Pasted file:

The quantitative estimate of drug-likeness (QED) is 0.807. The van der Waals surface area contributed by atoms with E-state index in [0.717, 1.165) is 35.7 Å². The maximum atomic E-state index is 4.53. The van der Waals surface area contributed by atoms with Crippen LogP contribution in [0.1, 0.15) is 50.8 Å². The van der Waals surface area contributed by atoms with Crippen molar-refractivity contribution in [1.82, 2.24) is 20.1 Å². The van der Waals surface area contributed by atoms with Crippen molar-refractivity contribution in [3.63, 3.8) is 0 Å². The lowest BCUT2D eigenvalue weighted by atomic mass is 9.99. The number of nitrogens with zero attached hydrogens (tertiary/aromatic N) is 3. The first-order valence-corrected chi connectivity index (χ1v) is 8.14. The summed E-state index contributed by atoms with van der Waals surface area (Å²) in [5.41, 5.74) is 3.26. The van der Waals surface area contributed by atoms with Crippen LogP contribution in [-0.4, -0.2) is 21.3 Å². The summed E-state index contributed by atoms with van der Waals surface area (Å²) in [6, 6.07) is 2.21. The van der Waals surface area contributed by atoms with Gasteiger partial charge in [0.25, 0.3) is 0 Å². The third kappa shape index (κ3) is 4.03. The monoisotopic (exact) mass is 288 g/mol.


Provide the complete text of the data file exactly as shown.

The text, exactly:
The quantitative estimate of drug-likeness (QED) is 0.807. The van der Waals surface area contributed by atoms with E-state index in [0.717, 1.165) is 35.7 Å². The maximum atomic E-state index is 4.53. The van der Waals surface area contributed by atoms with Crippen LogP contribution in [0.1, 0.15) is 50.8 Å². The van der Waals surface area contributed by atoms with Crippen molar-refractivity contribution in [1.82, 2.24) is 20.1 Å². The van der Waals surface area contributed by atoms with Crippen molar-refractivity contribution in [3.63, 3.8) is 0 Å². The lowest BCUT2D eigenvalue weighted by atomic mass is 9.99. The number of nitrogens with zero attached hydrogens (tertiary/aromatic N) is 3. The first-order valence-corrected chi connectivity index (χ1v) is 8.14. The summed E-state index contributed by atoms with van der Waals surface area (Å²) in [5.41, 5.74) is 3.26. The van der Waals surface area contributed by atoms with Crippen LogP contribution in [-0.4, -0.2) is 21.3 Å². The summed E-state index contributed by atoms with van der Waals surface area (Å²) in [6, 6.07) is 2.21. The van der Waals surface area contributed by atoms with Gasteiger partial charge in [0.25, 0.3) is 0 Å². The third kappa shape index (κ3) is 4.03. The monoisotopic (exact) mass is 288 g/mol.